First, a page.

All captains have their own style, but I love the way MS Dhoni leads a side. I was never someone who would watch the game so closely. It is only now after watching players and being a captain that I have begun to look at other aspects of the game. But having been in the Indian dressing room and having observed Dhoni from close quarters, I have begun to understand certain things while playing. I love his tactics and admire the way he can remain cool even in pressure-cooker situations. That quality, which Dhoni has, is a sign of a strong individual, and that attracts me the most.
From captaining Delhi (in domestic cricket) in the past to captaining the Sunrisers Hyderabad now, what are the things that you have learnt as a leader?
I have learnt to plan my moves in a game while captaining the side. I have learnt to read the situation of the game better and react to it accordingly. Also, while captaining in T20s, I have learnt that you cannot be rigid in your planning and you have to be flexible whenever necessary. T20 is a fast game and you need to know how to make use of your best bowlers when they are most needed. As a captain, I do not interfere in a bowler’s plans and my job is to ensure that my bowlers bowl according to their respective strengths. Also, I am beginning to learn to bluff when it comes to field placements and make the opposition batsmen play according to our plans.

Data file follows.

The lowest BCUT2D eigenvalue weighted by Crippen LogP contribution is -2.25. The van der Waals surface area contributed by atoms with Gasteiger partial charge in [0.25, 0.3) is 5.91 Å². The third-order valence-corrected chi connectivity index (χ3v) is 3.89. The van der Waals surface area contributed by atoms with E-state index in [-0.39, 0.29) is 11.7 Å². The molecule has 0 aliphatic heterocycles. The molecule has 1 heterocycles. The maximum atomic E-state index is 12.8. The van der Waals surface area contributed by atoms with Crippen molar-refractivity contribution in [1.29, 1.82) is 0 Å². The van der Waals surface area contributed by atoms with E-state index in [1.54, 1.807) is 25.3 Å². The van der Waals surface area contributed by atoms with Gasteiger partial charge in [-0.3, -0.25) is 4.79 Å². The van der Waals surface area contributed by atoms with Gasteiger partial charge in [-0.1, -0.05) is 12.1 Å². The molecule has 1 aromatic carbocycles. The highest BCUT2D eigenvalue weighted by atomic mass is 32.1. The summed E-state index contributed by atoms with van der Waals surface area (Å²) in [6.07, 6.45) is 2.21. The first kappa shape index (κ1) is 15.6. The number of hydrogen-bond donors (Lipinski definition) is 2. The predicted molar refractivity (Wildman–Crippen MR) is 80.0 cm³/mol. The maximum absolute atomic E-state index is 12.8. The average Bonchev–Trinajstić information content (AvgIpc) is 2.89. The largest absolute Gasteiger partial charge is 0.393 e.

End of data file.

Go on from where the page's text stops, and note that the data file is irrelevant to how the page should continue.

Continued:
SRH coach Tom Moody sees a lot of potential in you as a captain. How have his inputs helped you with your captaincy?
Tom has helped me a lot and I have learnt a lot from him. Not only him, I have also got a lot of valuable inputs from VVS Laxman and Kris Srikkanth who have taught me the importance of carrying the personality and aura of a captain. They stress on the fact that a captain should have a command over his 11 players on the field. They are the ones who notice these small things from the boundary ropes, which are not clear to me when I am on the field. Captaincy has been a new and exciting endeavour for me and I would want to learn as much as I can and become better.